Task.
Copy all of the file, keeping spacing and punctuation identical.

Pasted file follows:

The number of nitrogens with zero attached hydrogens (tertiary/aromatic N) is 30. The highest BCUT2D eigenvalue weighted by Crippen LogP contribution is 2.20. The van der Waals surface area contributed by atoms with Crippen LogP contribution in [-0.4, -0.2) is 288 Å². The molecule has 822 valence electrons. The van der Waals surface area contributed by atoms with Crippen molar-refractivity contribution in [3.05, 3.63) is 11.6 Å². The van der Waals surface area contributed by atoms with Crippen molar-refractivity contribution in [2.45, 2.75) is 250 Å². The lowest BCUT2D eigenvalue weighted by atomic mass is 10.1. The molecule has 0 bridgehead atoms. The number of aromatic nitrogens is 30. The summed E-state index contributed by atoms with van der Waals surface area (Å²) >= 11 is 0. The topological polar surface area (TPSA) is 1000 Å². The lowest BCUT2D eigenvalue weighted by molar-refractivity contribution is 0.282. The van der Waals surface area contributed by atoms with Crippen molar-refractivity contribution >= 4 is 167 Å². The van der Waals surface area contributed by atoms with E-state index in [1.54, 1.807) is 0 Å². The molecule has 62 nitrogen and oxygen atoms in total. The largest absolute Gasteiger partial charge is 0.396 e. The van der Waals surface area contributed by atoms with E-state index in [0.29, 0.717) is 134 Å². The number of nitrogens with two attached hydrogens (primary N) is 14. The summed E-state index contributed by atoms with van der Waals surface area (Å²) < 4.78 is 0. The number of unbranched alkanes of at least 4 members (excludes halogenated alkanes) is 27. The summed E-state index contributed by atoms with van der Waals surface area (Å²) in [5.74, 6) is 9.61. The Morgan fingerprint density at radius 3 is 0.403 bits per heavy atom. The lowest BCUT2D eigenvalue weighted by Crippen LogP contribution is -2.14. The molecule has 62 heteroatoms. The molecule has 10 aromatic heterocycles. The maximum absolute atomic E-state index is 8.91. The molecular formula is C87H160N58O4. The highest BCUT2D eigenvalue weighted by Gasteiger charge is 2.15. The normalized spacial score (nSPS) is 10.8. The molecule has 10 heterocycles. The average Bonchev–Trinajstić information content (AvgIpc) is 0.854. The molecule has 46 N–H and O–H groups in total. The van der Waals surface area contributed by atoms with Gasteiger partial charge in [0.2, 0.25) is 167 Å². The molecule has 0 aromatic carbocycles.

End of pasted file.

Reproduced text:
The number of nitrogens with zero attached hydrogens (tertiary/aromatic N) is 30. The highest BCUT2D eigenvalue weighted by Crippen LogP contribution is 2.20. The van der Waals surface area contributed by atoms with Crippen LogP contribution in [-0.4, -0.2) is 288 Å². The molecule has 822 valence electrons. The van der Waals surface area contributed by atoms with Crippen molar-refractivity contribution in [3.05, 3.63) is 11.6 Å². The van der Waals surface area contributed by atoms with Crippen molar-refractivity contribution in [2.45, 2.75) is 250 Å². The lowest BCUT2D eigenvalue weighted by atomic mass is 10.1. The molecule has 0 bridgehead atoms. The number of aromatic nitrogens is 30. The summed E-state index contributed by atoms with van der Waals surface area (Å²) >= 11 is 0. The topological polar surface area (TPSA) is 1000 Å². The lowest BCUT2D eigenvalue weighted by molar-refractivity contribution is 0.282. The van der Waals surface area contributed by atoms with Crippen molar-refractivity contribution >= 4 is 167 Å². The van der Waals surface area contributed by atoms with E-state index in [1.54, 1.807) is 0 Å². The molecule has 62 nitrogen and oxygen atoms in total. The largest absolute Gasteiger partial charge is 0.396 e. The van der Waals surface area contributed by atoms with E-state index in [0.29, 0.717) is 134 Å². The number of nitrogens with two attached hydrogens (primary N) is 14. The summed E-state index contributed by atoms with van der Waals surface area (Å²) < 4.78 is 0. The number of unbranched alkanes of at least 4 members (excludes halogenated alkanes) is 27. The summed E-state index contributed by atoms with van der Waals surface area (Å²) in [5.74, 6) is 9.61. The Morgan fingerprint density at radius 3 is 0.403 bits per heavy atom. The lowest BCUT2D eigenvalue weighted by Crippen LogP contribution is -2.14. The molecule has 62 heteroatoms. The molecule has 10 aromatic heterocycles. The maximum absolute atomic E-state index is 8.91. The molecular formula is C87H160N58O4. The highest BCUT2D eigenvalue weighted by Gasteiger charge is 2.15. The normalized spacial score (nSPS) is 10.8. The molecule has 10 heterocycles. The average Bonchev–Trinajstić information content (AvgIpc) is 0.854. The molecule has 46 N–H and O–H groups in total. The van der Waals surface area contributed by atoms with Gasteiger partial charge in [0.2, 0.25) is 167 Å². The molecule has 0 aromatic carbocycles.